UK Politics

Lord Avebury, Lib Dem peer and rights campaigner, dies at 87

Lord Avebury Image copyright PA
Image caption Lord Avebury campaigned on behalf of refugees and asylum seekers all over the world

The longest-serving Lib Dem peer and veteran human rights campaigner, Lord Avebury, has died at the age of 87.

Born Eric Lubbock, he became Liberal MP for Orpington in 1962 when he won a by-election with a huge 22% swing from the Conservatives.

He held the seat for eight years, moving to the Lords in 1971 when he inherited the title of Baron Avebury.

Lib Dem leader Tim Farron paid tribute to a "true Liberal", "great campaigner" and "committed internationalist".

Lord Avebury: Obituary

Mr Farron said the peer, who had been suffering from leukaemia, would "be remembered as much for his unyielding commitment to fighting for Liberal causes as his sensational by-election victory".

"He campaigned to lower the voting age, founded the parliamentary human rights group and fought for the rights of refugees and asylum seekers, taking up the cases of hundreds of individuals fleeing persecution.

"He was a committed internationalist, regularly promoting human rights around the world. The Liberal Democrats have lost a great campaigner, a great friend and a true champion of the Liberal cause."

'True champion'

A Buddhist, Lord Avebury was the patron of Angulimala, which promotes the teaching and practice of Buddhism in British prisons.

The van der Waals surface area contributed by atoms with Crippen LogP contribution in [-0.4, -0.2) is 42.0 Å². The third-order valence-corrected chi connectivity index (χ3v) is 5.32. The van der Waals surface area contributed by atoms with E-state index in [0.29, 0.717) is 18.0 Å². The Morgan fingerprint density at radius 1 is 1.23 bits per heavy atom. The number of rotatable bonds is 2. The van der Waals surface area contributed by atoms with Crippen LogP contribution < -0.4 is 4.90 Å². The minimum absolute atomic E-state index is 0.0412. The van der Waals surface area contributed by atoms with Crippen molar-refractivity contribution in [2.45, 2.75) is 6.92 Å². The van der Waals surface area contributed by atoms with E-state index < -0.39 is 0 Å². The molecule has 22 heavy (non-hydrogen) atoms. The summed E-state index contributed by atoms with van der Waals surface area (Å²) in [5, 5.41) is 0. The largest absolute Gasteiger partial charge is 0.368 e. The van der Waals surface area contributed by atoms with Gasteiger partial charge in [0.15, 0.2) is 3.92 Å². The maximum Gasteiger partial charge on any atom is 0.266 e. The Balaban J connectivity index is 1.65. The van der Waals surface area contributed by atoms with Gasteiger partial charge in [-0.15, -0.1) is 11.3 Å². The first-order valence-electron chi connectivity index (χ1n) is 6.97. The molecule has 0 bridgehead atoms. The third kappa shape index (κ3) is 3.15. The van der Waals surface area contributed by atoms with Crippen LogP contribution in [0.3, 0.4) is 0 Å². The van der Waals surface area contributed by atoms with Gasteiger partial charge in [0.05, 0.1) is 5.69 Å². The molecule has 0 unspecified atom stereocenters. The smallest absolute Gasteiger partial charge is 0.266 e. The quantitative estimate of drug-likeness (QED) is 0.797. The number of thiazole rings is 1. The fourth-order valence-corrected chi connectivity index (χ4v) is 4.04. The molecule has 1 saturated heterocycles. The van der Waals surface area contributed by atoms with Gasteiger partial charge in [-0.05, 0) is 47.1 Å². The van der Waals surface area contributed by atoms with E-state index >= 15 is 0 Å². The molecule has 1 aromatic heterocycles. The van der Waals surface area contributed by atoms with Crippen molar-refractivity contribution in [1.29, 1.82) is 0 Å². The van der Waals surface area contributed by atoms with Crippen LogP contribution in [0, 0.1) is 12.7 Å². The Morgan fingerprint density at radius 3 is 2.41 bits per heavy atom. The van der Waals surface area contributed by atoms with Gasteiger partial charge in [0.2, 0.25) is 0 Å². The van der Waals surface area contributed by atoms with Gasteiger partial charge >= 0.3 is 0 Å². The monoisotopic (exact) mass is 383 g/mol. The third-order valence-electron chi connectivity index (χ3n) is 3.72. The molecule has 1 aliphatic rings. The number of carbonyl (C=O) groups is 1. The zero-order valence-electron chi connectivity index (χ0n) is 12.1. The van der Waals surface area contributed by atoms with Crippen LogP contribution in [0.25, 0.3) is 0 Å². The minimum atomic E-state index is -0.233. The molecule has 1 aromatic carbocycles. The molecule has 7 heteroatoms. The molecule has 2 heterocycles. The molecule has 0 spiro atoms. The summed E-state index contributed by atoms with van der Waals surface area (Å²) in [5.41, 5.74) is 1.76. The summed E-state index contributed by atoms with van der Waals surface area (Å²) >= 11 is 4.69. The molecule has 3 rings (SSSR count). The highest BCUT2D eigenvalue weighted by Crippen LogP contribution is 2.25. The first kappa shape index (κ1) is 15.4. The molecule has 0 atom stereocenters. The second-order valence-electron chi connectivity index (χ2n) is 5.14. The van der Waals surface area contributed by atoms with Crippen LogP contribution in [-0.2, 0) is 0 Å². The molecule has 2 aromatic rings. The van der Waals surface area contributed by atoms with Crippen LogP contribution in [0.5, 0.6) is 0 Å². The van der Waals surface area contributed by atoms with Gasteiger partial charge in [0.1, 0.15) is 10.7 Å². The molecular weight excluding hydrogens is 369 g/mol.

He also campaigned on behalf of secular causes, fighting to remove mandatory daily worship in maintained schools.

In 2009, the National Secular Society named the peer secularist of the year, jointly with Evan Harris, for his work on abolition of blasphemy laws in England and Wales.

His biography on the Lib Dem website says he also "sought and won" a battle with the senior parliamentary official known as Black Rod to keep the right to park bicycles against the front of the Houses of Parliament.

Keith Porteous Wood, executive director of the National Secular Society, said Lord Avebury had supported countless human rights campaigns.

"His knowledge of foreign affairs, particularly of remote parts of the developing world, was second to none. The weak and oppressed in these places have lost a true champion.

"I have lost a very close friend. The nation has lost a human rights champion."

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